“It looks like they’re building walls, they’re building roads, and they’re building fences. They’re also mining areas,” Lt. Col. Livio Räber, operations officer of the NNSC, said in an interview at Camp Humphreys, a U.S. military base that is home to most of the 28,000-odd American troops currently stationed in South Korea. 

Korea Truce Summit 2018
North Korean leader Kim Jong Un, left, met with then-South Korean President Moon Jae-in at the truce village of Panmunjom in 2018.AFP via Getty Images file

At the same time, communication across the border has worsened.

“Dialogue is missing,” said Maj. Gen. Ivo Burgener, head of the Swiss NNSC delegation. “This increases uncertainty, which in turn increases the risks.”

This uncertainty plays out inside the DMZ itself. In the Joint Security Area, the only place in the DMZ where North and South Korean forces stand face to face, border guards are once again armed. 

On a screen inside the Joint Security Area Visitor Center, Meli pointed out a live feed showing North Korean soldiers at work repairing a building on their side of the DMZ. 

But the work goes far beyond renovations. South Korean officials say they believe the explosion of North Korean land mines along the border has caused multiple casualties among North Korean troops.

“North Korean soldiers are unreasonably continuing with their labor despite these accidents and casualties,” they said last month.

South Korean soldiers fired warning shots to repel North Korean soldiers who temporarily crossed the rivals' land border Tuesday for the second time this month, South Korea's military said.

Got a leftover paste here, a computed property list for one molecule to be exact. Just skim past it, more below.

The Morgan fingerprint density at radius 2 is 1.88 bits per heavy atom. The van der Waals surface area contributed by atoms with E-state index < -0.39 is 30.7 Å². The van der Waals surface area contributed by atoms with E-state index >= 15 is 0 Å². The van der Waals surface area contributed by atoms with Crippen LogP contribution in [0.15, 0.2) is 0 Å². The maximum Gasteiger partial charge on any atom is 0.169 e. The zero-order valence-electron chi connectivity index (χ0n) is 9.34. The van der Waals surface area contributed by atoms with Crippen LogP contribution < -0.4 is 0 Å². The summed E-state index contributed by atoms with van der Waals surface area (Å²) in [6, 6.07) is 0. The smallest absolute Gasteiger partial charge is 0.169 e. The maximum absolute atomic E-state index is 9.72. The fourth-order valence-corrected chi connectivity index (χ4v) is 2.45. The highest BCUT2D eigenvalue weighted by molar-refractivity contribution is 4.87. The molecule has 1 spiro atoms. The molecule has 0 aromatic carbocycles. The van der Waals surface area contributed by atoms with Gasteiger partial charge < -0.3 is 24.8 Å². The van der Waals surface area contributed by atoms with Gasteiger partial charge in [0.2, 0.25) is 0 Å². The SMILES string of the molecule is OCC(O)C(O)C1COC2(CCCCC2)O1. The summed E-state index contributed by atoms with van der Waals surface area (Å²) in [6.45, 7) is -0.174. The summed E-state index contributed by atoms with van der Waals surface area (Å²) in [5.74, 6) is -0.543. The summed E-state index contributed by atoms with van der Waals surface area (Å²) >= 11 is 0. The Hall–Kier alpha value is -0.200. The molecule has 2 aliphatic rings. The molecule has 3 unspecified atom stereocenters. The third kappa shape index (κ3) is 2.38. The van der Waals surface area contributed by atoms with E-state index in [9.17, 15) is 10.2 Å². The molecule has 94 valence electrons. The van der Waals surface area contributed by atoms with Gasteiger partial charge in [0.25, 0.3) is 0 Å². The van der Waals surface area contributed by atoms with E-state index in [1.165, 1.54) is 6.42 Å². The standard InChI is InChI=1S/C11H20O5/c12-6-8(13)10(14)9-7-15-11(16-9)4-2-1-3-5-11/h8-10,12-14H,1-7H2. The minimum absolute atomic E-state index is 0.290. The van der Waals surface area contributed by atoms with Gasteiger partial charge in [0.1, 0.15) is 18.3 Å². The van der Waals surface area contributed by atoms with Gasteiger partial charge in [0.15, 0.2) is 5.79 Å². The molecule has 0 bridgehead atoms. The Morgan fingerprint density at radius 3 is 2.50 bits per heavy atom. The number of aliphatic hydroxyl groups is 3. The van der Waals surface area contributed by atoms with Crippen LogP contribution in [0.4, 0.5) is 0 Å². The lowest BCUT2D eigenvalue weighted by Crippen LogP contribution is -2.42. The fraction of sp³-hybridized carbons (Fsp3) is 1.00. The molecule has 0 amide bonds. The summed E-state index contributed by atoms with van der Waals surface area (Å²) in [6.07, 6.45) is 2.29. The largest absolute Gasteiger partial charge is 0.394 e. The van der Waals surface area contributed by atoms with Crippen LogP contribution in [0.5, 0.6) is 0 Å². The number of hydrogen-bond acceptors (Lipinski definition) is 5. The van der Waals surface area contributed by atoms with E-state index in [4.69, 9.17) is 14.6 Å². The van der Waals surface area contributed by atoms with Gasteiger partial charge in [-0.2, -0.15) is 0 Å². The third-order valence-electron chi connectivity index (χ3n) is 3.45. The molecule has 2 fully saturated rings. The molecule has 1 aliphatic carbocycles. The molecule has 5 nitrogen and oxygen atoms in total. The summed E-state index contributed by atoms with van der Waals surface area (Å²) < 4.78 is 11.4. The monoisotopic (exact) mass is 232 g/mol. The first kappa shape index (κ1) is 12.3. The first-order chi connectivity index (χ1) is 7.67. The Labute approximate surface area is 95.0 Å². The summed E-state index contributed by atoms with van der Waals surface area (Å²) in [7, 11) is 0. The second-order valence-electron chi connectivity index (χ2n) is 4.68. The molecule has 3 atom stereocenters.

North Korean soldiers working at an undisclosed location near the border, as seen from a South Korean position on June 18. AP

While the exact purpose of these newly placed mines is unclear, Räber said they could be used to render areas of the DMZ inaccessible to the South and to deter potential defectors seeking to flee across the border from the North.

He added that the increase in construction activity has also led North Korea to bring in soldiers who are less familiar with the DMZ. Unused to working in this sensitive environment, these soldiers have inadvertently strayed across the border on three occasions in recent weeks, prompting warning shots from the South.

While South Korean officials say these crossings appear to be unintentional, experts say incidents such as these raise the chances of accidental conflict. 

“The situation is relatively stable, but the risk of escalation has increased,” Burgener said. 

Back in the Swiss camp, with a basketball hoop, a barbecue set and the sound of wind rustling through the surrounding forest, it’s possible to forget that the soldiers’ huts are on the front lines of a frozen conflict.

Räber said it can often feel like “the calmest place in the world.”

But with more soldiers, more weapons, more activity, and less dialogue across an increasingly militarized DMZ, Räber continued, “We have to remember where we are, and where we work.”

“It could become the most dangerous place in the world within seconds, minutes or hours,” he said.